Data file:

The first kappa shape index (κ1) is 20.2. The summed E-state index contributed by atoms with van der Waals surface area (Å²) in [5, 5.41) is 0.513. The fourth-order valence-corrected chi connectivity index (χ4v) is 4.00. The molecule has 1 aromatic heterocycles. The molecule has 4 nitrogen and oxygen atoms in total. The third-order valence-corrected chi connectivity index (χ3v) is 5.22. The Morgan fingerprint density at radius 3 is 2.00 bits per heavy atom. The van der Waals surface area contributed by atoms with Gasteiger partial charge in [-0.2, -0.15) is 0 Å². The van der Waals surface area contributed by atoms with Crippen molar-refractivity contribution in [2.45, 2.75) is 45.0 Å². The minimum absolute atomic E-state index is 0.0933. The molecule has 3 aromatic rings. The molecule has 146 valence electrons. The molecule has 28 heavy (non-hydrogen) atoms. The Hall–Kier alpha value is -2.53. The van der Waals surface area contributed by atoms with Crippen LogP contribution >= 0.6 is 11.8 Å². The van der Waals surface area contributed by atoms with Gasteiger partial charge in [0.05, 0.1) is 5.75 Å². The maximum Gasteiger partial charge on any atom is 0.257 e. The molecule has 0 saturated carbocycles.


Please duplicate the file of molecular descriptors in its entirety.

The first kappa shape index (κ1) is 20.2. The summed E-state index contributed by atoms with van der Waals surface area (Å²) in [5, 5.41) is 0.513. The fourth-order valence-corrected chi connectivity index (χ4v) is 4.00. The molecule has 1 aromatic heterocycles. The molecule has 4 nitrogen and oxygen atoms in total. The third-order valence-corrected chi connectivity index (χ3v) is 5.22. The Morgan fingerprint density at radius 3 is 2.00 bits per heavy atom. The van der Waals surface area contributed by atoms with Gasteiger partial charge in [-0.2, -0.15) is 0 Å². The van der Waals surface area contributed by atoms with Crippen molar-refractivity contribution in [2.45, 2.75) is 45.0 Å². The minimum absolute atomic E-state index is 0.0933. The molecule has 3 aromatic rings. The molecule has 146 valence electrons. The molecule has 28 heavy (non-hydrogen) atoms. The Hall–Kier alpha value is -2.53. The van der Waals surface area contributed by atoms with Crippen LogP contribution >= 0.6 is 11.8 Å². The van der Waals surface area contributed by atoms with Gasteiger partial charge in [0.05, 0.1) is 5.75 Å². The maximum Gasteiger partial charge on any atom is 0.257 e. The molecule has 0 saturated carbocycles.